04 September 2019


Full Report


  • French efforts to engage Tehran via G7 summit will bolster Rouhani administration but will fail to promote further dialogue with US
  • Iran will further scale back nuclear deal commitments in coming days to pressure EU nations to increase efforts to ease economic hardship of US sanctions
  • Continued US attempts to establish maritime protection force will ensure tensions in Gulf and risk of harassment to commercial shipping remain elevated


Foreign Minister Zarif met France’s President Macron on the sidelines of the G7 summit in Biarritz, France, on 24 August. Zarif had been invited as part of French efforts to ease regional tensions between Iran and the US, but did not hold talks with US officials during his visit. In a related development, Macron announced the beginnings of what has become a French proposal to make available USD 15 billion in credit lines, backed by oil sales, to Iran in return for full adherence to the 2015 nuclear deal. On 26 August President Trump said he was “open” to negotiations with Tehran, while President Rouhani made a similar public statement expressing a willingness to engage in talks. However, the following day Rouhani reiterated that such negotiations could only take place on condition the US lifted its sanctions on Iran. Separately on 29 August, Zarif stated that the British-flagged Stena Impero was seized by Iran because the UK “committed sea crimes by taking our ship”, understood to mean the seizure of the British-flagged vessel was in retaliation for the impounding of the Grace-1 off the coast of Gibraltar in July.

Washington imposed sanctions on Zarif in July (see our 15 August Report) as part of its ongoing campaign of “maximum pressure” on Iran, intended to force Tehran to renegotiate the 2015 Joint Comprehensive Plan of Action (JCPOA), from which the US unilaterally withdrew last year. European signatories to the deal have sought to maintain Iranian participation by pledging to ease the economic pressure of US sanctions, but have so far failed to do so. The French invitation to Zarif to attend the G7 summit will have been intended to demonstrate the EU’s continued commitment to engagement in spite of Washington’s efforts to isolate Iran, while simultaneously intended to strengthen the administration of President Rouhani, along with Zarif, who helped negotiate the JCPOA, in the face of domestic criticism by hardliners.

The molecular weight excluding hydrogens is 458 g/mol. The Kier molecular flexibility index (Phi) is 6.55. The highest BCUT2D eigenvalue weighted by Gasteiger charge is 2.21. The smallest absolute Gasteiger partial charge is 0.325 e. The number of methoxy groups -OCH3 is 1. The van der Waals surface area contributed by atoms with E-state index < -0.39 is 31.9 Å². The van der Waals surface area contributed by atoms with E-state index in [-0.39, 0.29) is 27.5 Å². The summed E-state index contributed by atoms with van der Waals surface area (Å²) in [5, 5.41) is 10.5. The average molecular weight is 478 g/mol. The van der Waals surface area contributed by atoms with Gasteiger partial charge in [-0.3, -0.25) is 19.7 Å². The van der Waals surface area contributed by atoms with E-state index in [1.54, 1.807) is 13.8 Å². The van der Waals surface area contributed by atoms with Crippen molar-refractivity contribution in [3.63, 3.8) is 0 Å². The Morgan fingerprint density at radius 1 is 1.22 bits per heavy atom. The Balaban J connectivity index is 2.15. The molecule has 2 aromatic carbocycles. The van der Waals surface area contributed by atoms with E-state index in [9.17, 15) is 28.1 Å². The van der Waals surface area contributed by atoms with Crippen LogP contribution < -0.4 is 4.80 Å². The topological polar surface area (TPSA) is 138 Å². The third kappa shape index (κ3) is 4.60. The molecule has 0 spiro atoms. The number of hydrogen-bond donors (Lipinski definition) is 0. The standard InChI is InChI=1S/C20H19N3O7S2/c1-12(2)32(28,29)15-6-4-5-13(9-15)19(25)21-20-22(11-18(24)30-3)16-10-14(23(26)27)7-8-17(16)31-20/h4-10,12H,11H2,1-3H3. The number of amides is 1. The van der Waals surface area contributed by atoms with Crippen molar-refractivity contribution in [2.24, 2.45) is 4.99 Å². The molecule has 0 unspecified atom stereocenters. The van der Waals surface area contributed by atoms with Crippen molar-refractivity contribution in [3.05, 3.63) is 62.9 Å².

Although Macron described his discussions with Zarif as “constructive”, his efforts are unlikely to significantly ease tensions in the face of Washington’s continued campaign against Tehran. The proposed credit arrangement would require at least tacit approval from Washington if banks are to be willing to lend without fear of incurring US sanctions, and there are few indications that this will be forthcoming. Rouhani’s comment that he remains willing to talk to Washington will have been intended to acknowledge the efforts of France and other European signatories to the JCPOA, while his statement, issued just hours later, demanding the lifting of sanctions will have been aimed at appeasing domestic hardliners who are opposed to engagement with the West. The President likely deliberately timed the contradictory statements to emphasise how the influence of hardliners, which has increased as a result of US sanctions, has constrained his ability to engage diplomatically, and so underline the need for the lifting of sanctions if there is to be further dialogue. Separately, Zarif’s comments over the Stena Impero – made since the release of the Grace-1 on 15 August – mark a break with Tehran’s earlier insistence the vessel was seized because it breached international shipping laws, suggesting talks over its release are progressing.

Without Washington’s acquiescence, European efforts to ease economic pressure on Iran caused by US sanctions will remain limited and international tensions will therefore remain elevated. Tehran will continue to scale back its commitments to the JCPOA in an effort to put further pressure on the deal’s remaining signatories. Indeed, Tehran is set to announce further incremental breaches on 6 September, likely this will be an announcement of plans to increase the levels of stockpiled enriched uranium, or the resumption of operations at Iran’s advanced nuclear centrifuge. France’s effort to promote dialogue will have successfully bolstered Macron’s image at the G7, but will have little practical effect – however there will be another chance for dialogue on the sidelines of the UN General Assembly summit in New York next month, should US officials choose to meet Iranian delegates. Meanwhile, the announcements on 19 and 21 August respectively that Bahrain and Australia will make limited commitments to the proposed US and British maritime protection force will continue to elevate tensions in the Gulf, increasing the risk of harassment to shipping by naval elements of Iran’s Revolutionary Guard.

Access more Assynt Reports here.